Hybrid Working Environment

Historically most companies primarily had their staff based within an office or across multiple office and locations as required. The requirement for remote accessibility to systems was usually limited to mobile workers, site-based users, or on the occasional snow day when normally office based colleagues could not get to the office safely. However, the COVID pandemic was a massive shock to UK businesses with the legal requirement to stay at home and work from home where possible. Businesses had to adapt, and the length of the pandemic has meant many companies now have now either the ability to work from home if required, whether that is due to illness, enforced work from home, or snow days.


Some businesses have seen this flexibility as a big cost saving benefit, being able to close smaller (or bigger) offices whilst retaining staff through home working permanently. Others moving to a more flexible solution where users are part time in the office, part time from home, allowing better work / life balance for those who travel daily to work. Also, some businesses have demanded colleagues return to the office full time where possible, with remote working available for extenuating circumstances like lockdowns, snow days or illness.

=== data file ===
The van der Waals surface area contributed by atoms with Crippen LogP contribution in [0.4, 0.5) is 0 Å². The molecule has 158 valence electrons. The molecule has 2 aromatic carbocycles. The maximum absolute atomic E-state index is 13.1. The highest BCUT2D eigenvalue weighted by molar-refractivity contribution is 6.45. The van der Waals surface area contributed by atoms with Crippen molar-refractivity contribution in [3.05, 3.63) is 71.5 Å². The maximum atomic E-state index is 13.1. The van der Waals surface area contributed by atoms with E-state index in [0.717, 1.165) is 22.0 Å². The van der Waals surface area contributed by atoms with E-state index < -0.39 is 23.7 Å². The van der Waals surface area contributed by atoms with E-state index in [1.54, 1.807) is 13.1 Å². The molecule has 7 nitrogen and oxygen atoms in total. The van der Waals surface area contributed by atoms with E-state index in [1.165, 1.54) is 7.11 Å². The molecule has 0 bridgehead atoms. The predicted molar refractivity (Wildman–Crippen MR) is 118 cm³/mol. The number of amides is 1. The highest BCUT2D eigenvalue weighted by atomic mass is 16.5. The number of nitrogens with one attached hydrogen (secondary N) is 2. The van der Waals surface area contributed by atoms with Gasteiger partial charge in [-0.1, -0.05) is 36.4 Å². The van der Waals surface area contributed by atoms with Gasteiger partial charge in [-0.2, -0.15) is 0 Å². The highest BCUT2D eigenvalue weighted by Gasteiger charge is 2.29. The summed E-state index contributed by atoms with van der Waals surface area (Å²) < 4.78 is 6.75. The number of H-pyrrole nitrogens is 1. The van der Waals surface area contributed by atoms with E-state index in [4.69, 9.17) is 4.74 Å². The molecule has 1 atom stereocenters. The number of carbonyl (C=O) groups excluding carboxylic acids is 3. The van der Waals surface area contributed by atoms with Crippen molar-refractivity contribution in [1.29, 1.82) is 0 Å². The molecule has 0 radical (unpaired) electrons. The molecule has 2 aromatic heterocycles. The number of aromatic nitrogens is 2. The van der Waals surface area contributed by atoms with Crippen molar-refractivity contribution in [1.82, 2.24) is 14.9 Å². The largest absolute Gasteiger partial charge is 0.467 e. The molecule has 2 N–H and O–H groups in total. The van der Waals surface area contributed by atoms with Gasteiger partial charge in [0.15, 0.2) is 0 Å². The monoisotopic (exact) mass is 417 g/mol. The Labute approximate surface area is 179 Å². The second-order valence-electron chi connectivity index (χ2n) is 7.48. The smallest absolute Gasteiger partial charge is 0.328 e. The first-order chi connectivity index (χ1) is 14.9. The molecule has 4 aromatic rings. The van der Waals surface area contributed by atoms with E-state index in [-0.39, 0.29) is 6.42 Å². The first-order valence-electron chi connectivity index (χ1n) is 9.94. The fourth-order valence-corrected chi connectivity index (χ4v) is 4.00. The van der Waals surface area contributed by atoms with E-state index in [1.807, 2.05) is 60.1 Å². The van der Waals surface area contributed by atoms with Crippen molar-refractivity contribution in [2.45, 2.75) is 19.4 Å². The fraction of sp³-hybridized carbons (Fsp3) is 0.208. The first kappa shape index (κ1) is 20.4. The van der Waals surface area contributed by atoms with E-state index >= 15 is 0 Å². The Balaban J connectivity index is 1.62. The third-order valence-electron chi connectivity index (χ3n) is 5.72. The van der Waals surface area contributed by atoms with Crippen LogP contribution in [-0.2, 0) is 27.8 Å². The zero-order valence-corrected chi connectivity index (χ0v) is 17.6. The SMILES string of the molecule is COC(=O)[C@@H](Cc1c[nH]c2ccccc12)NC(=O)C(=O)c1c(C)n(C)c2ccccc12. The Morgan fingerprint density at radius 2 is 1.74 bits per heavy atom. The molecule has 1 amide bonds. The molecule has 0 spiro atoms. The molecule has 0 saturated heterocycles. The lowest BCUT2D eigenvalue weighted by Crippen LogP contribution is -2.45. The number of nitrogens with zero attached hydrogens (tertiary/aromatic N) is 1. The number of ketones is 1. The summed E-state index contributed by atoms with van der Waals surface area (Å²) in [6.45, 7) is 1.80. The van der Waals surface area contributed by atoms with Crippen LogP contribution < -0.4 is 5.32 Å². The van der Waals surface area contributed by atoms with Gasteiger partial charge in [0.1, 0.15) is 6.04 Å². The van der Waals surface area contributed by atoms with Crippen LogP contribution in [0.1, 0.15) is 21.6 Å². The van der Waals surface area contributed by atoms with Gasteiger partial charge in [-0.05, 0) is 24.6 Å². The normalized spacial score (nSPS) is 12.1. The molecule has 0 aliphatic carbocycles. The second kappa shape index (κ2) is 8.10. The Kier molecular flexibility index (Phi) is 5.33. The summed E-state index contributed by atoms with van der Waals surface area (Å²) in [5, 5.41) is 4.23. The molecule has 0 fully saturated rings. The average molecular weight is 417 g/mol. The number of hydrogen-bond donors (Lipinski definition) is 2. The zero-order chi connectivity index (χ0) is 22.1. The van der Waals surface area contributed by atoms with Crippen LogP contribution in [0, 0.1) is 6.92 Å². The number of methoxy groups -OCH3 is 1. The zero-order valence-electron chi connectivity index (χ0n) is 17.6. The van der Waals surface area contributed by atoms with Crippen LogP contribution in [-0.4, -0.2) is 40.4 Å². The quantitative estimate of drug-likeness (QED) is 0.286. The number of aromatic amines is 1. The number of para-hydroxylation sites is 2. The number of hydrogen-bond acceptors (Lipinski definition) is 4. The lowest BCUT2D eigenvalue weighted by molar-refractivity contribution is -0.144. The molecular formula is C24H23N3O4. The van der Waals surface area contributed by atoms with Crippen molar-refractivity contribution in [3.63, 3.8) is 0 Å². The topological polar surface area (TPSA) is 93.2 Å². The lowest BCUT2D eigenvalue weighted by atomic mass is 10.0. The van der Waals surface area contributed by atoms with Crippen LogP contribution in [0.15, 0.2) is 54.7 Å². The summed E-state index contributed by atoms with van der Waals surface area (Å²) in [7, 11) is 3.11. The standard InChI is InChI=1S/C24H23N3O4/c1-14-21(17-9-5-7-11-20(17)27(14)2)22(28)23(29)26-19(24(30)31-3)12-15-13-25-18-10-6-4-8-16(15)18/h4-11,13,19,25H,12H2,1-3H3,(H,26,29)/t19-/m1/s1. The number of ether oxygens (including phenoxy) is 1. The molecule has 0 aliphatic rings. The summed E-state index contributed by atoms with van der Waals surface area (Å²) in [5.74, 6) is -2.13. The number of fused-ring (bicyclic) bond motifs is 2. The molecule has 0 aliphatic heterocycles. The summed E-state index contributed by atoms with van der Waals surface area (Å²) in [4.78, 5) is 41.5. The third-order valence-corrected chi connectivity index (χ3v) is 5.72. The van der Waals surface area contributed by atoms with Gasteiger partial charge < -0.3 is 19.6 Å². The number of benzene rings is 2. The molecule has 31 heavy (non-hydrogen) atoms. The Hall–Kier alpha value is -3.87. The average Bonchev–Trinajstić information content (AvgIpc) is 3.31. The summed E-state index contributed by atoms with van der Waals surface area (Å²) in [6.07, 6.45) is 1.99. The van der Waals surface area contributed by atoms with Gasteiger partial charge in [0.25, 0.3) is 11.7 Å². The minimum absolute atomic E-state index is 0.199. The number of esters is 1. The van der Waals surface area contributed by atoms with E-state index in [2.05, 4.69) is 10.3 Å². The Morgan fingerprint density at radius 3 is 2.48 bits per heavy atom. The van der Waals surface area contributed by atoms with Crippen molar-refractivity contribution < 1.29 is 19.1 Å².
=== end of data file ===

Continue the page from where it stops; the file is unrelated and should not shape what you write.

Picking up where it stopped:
It is widely accepted this hybrid working environment is the new normal, at least to some degree for most users. Partially as it is the only way to project business interests through the ability to function should another lockdown ever occur, and partially as colleagues and potential hires now know it is possible – so flexibility to some degree is a desirable thing to have for hiring and retention of staff across most office-based roles.


The one thing every business needs to ensure is in place with a hybrid environment is that their security is as good it possibly can be. The truth of the matter is that every member of staff being in managed physical locations is the safest for data security, with the ability to firewall and strictly control access whilst minimising external risk factors. Much of this security can be replicated through software on end user devices, however there is still the use of home internet connections, other users and devices on those connections, or the human element. Good antivirus, software firewalls, VPN access to on premise data sources, and the use of multifactor authentication for cloud services are all a must.